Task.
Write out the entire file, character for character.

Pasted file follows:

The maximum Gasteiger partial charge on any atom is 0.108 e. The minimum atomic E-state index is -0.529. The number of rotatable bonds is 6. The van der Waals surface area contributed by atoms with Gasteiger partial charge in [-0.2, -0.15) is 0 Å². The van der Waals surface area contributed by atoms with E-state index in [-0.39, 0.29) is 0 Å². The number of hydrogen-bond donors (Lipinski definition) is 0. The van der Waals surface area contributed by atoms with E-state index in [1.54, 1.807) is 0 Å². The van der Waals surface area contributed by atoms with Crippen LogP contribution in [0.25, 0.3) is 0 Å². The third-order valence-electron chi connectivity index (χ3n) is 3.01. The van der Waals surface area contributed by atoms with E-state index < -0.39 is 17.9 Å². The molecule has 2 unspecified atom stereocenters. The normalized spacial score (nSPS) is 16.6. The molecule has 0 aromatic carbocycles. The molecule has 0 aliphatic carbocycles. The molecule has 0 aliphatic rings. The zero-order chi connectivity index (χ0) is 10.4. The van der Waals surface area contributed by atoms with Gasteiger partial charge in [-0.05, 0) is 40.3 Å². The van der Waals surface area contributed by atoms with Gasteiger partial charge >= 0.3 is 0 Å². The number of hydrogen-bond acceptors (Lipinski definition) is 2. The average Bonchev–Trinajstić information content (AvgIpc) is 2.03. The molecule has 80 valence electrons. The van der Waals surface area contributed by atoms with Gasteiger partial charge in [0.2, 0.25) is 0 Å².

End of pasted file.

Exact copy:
The maximum Gasteiger partial charge on any atom is 0.108 e. The minimum atomic E-state index is -0.529. The number of rotatable bonds is 6. The van der Waals surface area contributed by atoms with Gasteiger partial charge in [-0.2, -0.15) is 0 Å². The van der Waals surface area contributed by atoms with E-state index in [-0.39, 0.29) is 0 Å². The number of hydrogen-bond donors (Lipinski definition) is 0. The van der Waals surface area contributed by atoms with E-state index in [1.54, 1.807) is 0 Å². The van der Waals surface area contributed by atoms with Crippen LogP contribution in [0.25, 0.3) is 0 Å². The third-order valence-electron chi connectivity index (χ3n) is 3.01. The van der Waals surface area contributed by atoms with E-state index < -0.39 is 17.9 Å². The molecule has 2 unspecified atom stereocenters. The normalized spacial score (nSPS) is 16.6. The molecule has 0 aromatic carbocycles. The molecule has 0 aliphatic carbocycles. The molecule has 0 aliphatic rings. The zero-order chi connectivity index (χ0) is 10.4. The van der Waals surface area contributed by atoms with Gasteiger partial charge in [-0.05, 0) is 40.3 Å². The van der Waals surface area contributed by atoms with Gasteiger partial charge >= 0.3 is 0 Å². The number of hydrogen-bond acceptors (Lipinski definition) is 2. The average Bonchev–Trinajstić information content (AvgIpc) is 2.03. The molecule has 80 valence electrons. The van der Waals surface area contributed by atoms with Gasteiger partial charge in [0.2, 0.25) is 0 Å².